Germany's Constitutional Court has begun hearing complaints from more than a hundred thousand activists who want to stop a free trade deal between the EU and Canada, claiming it undermines democratic rights.
Three German pressure groups - Campact, Foodwatch and More Democracy - arrived at Germany's Constitutional Court on Wednesday with 70 boxes of documents, containing 125,000 signatures of people who want the country's highest court to stop the government signing the EU-Canada free trade deal next week.
The opponents fear the agreement - officially called Comprehensive Economic and Trade Agreement (CETA) - will undermine workers' rights and environmental and consumer standards.
The court said it would hold proceedings on Oct. 12 and rule on the emergency appeal a day later.
The European Commission hopes that the governments of the EU states can approve CETA before Brussels signs the accord with Ottawa on Oct. 27. The European Parliament would also need to vote to allow it to enter force provisionally next year.
Alongside TTIP - a free trade agreement currently being negotiated between the EU and the United States - CETA is the EU's most ambitious trade pact to date. It aims to eliminate tariffs on 98 percent of goods immediately. It would also encompass regulatory cooperation, shipping, sustainable development and access to government tenders.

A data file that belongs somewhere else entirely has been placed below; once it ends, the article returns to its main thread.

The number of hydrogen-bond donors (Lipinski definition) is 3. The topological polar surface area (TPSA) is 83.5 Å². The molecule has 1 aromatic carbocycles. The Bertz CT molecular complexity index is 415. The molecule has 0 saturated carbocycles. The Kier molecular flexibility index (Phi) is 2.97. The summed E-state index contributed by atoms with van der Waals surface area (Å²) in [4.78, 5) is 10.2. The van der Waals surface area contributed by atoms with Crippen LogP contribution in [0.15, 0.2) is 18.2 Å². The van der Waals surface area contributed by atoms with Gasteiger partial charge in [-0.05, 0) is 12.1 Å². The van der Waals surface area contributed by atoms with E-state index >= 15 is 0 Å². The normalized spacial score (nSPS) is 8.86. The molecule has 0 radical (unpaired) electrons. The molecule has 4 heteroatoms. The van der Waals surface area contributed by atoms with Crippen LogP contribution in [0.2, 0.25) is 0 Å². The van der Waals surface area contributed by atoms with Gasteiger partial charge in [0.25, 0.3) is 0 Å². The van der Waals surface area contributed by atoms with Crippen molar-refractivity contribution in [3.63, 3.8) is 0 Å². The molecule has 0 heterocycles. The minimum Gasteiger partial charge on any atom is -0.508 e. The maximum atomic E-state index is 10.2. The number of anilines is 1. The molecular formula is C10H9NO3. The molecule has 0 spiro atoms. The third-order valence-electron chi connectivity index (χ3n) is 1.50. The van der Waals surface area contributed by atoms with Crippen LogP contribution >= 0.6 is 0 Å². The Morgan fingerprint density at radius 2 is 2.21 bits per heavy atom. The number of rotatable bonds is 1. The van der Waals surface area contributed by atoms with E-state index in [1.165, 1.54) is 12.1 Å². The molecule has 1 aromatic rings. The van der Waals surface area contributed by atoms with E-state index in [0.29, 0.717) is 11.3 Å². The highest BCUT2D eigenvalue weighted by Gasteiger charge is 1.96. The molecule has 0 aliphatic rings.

But it has been a key target of protests by unions and environmental and other groups who say it will worsen labor conditions and allow big business to challenge governments across Europe.
Uncertain future for CETA
There are also concerns about CETA in other EU countries. Austrian chancellor Christian Kern has said that the German court ruling will strongly influence his country's position on CETA.
Kern said Austria's decision would also depend on negotiations still going on between EU states and Canada on a declaration accompanying the deal. "I hope that by then we have improved this contract enough that it is acceptable to us," he said. Canada has emphasized that the declaration will not add new elements to the deal.
In Belgium, parliament in the region of Wallonia passed a resolution in April opposing the ratification of CETA. The move was followed by the Brussels-Capital region in July, meaning that Belgium cannot give permission to the agreement at the upcoming Council of the European Union meeting.
Strong resistance against CETA is also reported from Slovenia, Hungary and Romania, the latter of which said its support was conditional on Canada agreeing to a separate deal to allow visa-free travel access.
uhe/jd (Reuters, dpa)